Communicable Disease Guide for Schools and Child Care Settings - PDF Document

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  1. Communicable Disease Guide for Schools and Child Care Settings SCHOOL/CHILDCARE GUIDANCE RINGWORM Ringworm is a fungal infection of the body, scalp, or feet. The scalp infection is most common in children, whereas infection of the feet is more common in adolescents and adults. CAUSE Several different types of fungi; not a worm SYMPTOMS Symptoms vary by location of the fungal infection: Body - Appears as flat, spreading, ring-shaped areas on the skin (lesions). The edge of the lesion may be dry and scaly, or moist and crusted. As the lesion spreads outward, the center often becomes clear. Scalp - May be hard to detect in the early stages. It often begins as a small scaly patch on the scalp and may progress to larger areas of scaling. Mild redness, swelling, itching, and pustules (pus-filled bumps) may occur. Infected hairs become brittle and break off easily. Feet - (Also called athlete’s foot.) Scaling or cracking of the skin, especially between the toes, or blisters containing thin, watery fluid may be seen. Itching is common. Serious problems can include bacterial skin infection (cellulitis) and fungal infections of the toenails. SPREAD May occur by touching the lesions of infected persons or pets (usually dogs and cats); by sharing objects that touched the lesions of an infected person, (e.g., hats, caps, combs, brushes, towels, pillows, bedding, sofas, clothing, hair ribbons, barrettes); or having contact with skin scales containing fungi on shower stalls or floors, swimming pool decks, and locker room benches or floors. INCUBATION (time from exposure to onset of symptoms) Body – 4 to 10 days Scalp – 10 to 14 days Feet - unknown CONTAGIOUS PERIOD Contagious as long as lesions are present, but reduced after treatment begins EXCLUSION Child care or School: Until treatment has been started or if the lesion cannot be covered. If on the scalp, until 24 hours after treatment has been started. Any child with ringworm should not participate in gym, swimming, and other close contact activities that are likely to expose others until 72 hours after treatment has begun or until the lesions can be completely covered. DIAGNOSIS Recommend parents/guardians call their healthcare provider if they suspect ringworm in household members. Contact a veterinarian if you suspect a pet has ringworm. TREATMENT The particular medication and duration of treatment depends on the location of the infection. Scalp infections usually require treatment with an oral antifungal medication. August 2014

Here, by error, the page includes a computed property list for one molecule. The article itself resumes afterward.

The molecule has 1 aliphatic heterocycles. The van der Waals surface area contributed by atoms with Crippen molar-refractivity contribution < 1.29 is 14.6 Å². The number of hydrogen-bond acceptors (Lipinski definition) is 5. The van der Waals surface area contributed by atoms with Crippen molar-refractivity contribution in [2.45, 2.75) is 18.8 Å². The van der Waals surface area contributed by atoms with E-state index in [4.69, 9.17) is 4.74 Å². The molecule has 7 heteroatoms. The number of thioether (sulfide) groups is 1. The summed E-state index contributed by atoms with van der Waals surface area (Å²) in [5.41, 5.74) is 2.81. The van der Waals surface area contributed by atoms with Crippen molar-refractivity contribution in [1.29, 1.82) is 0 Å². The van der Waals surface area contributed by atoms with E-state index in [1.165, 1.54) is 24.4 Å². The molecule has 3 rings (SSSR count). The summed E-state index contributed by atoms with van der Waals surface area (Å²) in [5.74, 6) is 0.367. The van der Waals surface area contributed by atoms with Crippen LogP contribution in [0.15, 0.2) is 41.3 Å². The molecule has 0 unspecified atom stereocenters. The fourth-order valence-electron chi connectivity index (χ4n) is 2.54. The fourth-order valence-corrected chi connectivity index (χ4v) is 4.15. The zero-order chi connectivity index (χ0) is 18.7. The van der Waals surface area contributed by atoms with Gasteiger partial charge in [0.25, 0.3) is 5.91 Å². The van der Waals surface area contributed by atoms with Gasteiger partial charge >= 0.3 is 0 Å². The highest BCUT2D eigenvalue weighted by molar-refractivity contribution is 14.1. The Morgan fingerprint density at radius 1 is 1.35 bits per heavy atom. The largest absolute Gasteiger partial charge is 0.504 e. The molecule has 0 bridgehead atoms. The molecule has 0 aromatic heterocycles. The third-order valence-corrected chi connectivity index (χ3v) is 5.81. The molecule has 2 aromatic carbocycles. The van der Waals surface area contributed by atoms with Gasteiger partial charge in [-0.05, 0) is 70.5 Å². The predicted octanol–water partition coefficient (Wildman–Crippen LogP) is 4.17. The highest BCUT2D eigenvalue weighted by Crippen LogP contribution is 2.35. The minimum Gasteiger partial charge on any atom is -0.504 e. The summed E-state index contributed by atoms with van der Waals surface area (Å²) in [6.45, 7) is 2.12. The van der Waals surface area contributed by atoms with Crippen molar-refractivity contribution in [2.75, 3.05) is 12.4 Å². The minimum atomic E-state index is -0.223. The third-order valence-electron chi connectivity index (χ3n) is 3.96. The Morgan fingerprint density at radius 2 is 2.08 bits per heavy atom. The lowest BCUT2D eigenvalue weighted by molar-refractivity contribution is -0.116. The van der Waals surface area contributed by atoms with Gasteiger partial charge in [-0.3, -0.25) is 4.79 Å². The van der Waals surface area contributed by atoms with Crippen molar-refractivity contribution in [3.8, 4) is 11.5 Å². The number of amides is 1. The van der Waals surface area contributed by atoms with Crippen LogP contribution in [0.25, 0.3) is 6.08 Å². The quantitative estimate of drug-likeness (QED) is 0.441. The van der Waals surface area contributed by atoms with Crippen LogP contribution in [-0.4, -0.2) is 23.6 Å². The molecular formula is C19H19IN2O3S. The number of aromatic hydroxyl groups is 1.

2. Communicable Disease Guide for Schools and Child Care Settings SCHOOL/CHILDCARE GUIDANCE Infections of other areas of the skin can be treated with topical antifungal medications. Nail infections can be challenging to treat, and may be treated with oral and/or topical antifungal medications. Courses of treatment may range from 2 to 6 weeks or more, depending on the severity of the infection and your doctor's recommendations. PREVENTION/CONTROL  Wash hands after touching lesions on humans and pets.  Ensure lesions are completely covered.  Wash combs and brushes in hot, soapy water, if used by the infected person.  Check for signs of infection in all pets in the child care and school setting. Have a veterinarian evaluate any pet with a skin infection or problem. If infection is present, treatment should be started as soon as possible.  If the pet has ringworm, children should not be allowed to have contact with the pet until the rash has been treated and heals.  DO NOT allow sharing of personal items such as brushes, combs, towels, bedding or pillows, clothing, hats, caps, hair ribbons, barrettes, and head gear (helmets).  Have separate bedding and pillows for each child at the child care.  Wash bedding in hot, soapy water daily while a person is infected.  Provide separate storage space for personal items for each child or staff member.  Vacuum carpeted areas and upholstered furniture regularly.  Schools/Public facilities: - Require shower shoes (e.g., flip-flops or water sandals) be worn in locker rooms or showers or on pool decks. - Exclude from using locker rooms, showers, or pools when active lesions are present if not covered by a waterproof bandage. - Disinfect showers and dressing rooms daily with an EPA-approved disinfectant. For more information please contact Contra Costa Public Health at 925-313-6740 and visit our website at http://cchealth.org/cd/ or http://www.cdc.gov/fungal/diseases/dermatophytes/index.html August 2014